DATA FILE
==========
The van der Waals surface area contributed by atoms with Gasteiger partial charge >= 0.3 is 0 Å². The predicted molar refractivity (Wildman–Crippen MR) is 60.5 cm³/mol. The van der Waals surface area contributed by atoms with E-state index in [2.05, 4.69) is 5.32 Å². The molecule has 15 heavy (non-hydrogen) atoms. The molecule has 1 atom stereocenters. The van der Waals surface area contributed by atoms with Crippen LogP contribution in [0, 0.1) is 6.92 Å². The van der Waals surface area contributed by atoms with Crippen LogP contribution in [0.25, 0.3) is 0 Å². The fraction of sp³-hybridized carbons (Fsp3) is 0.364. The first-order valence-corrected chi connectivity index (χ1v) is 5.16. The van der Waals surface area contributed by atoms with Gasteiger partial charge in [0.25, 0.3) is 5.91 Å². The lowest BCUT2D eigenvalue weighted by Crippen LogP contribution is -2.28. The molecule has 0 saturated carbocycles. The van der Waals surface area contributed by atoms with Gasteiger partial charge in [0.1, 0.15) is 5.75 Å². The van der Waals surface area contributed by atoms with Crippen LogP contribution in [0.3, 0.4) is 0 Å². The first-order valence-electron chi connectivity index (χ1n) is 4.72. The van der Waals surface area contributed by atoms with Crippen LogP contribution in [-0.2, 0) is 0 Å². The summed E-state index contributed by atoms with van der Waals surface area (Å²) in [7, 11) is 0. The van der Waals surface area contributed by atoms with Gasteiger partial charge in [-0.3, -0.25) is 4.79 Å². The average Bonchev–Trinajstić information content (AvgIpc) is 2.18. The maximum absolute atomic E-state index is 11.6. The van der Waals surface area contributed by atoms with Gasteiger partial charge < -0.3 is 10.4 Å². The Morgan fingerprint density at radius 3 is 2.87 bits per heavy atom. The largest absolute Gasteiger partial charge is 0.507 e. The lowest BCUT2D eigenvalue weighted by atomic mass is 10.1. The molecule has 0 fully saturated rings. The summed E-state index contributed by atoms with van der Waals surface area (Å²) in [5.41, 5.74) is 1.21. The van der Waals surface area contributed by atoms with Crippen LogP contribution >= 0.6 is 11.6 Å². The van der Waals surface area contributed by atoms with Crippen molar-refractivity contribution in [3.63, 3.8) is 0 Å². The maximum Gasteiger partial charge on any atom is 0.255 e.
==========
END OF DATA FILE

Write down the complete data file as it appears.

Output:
The van der Waals surface area contributed by atoms with Gasteiger partial charge >= 0.3 is 0 Å². The predicted molar refractivity (Wildman–Crippen MR) is 60.5 cm³/mol. The van der Waals surface area contributed by atoms with E-state index in [2.05, 4.69) is 5.32 Å². The molecule has 15 heavy (non-hydrogen) atoms. The molecule has 1 atom stereocenters. The van der Waals surface area contributed by atoms with Crippen LogP contribution in [0, 0.1) is 6.92 Å². The van der Waals surface area contributed by atoms with Crippen LogP contribution in [0.25, 0.3) is 0 Å². The fraction of sp³-hybridized carbons (Fsp3) is 0.364. The first-order valence-corrected chi connectivity index (χ1v) is 5.16. The van der Waals surface area contributed by atoms with Gasteiger partial charge in [0.25, 0.3) is 5.91 Å². The lowest BCUT2D eigenvalue weighted by Crippen LogP contribution is -2.28. The molecule has 0 saturated carbocycles. The van der Waals surface area contributed by atoms with Gasteiger partial charge in [0.1, 0.15) is 5.75 Å². The van der Waals surface area contributed by atoms with Crippen LogP contribution in [0.3, 0.4) is 0 Å². The first-order valence-electron chi connectivity index (χ1n) is 4.72. The van der Waals surface area contributed by atoms with Crippen LogP contribution in [-0.2, 0) is 0 Å². The summed E-state index contributed by atoms with van der Waals surface area (Å²) in [7, 11) is 0. The van der Waals surface area contributed by atoms with Gasteiger partial charge in [-0.3, -0.25) is 4.79 Å². The average Bonchev–Trinajstić information content (AvgIpc) is 2.18. The maximum absolute atomic E-state index is 11.6. The van der Waals surface area contributed by atoms with Gasteiger partial charge < -0.3 is 10.4 Å². The Morgan fingerprint density at radius 3 is 2.87 bits per heavy atom. The largest absolute Gasteiger partial charge is 0.507 e. The lowest BCUT2D eigenvalue weighted by atomic mass is 10.1. The molecule has 0 fully saturated rings. The summed E-state index contributed by atoms with van der Waals surface area (Å²) in [5.41, 5.74) is 1.21. The van der Waals surface area contributed by atoms with Crippen LogP contribution >= 0.6 is 11.6 Å². The van der Waals surface area contributed by atoms with Crippen molar-refractivity contribution in [3.63, 3.8) is 0 Å². The maximum Gasteiger partial charge on any atom is 0.255 e.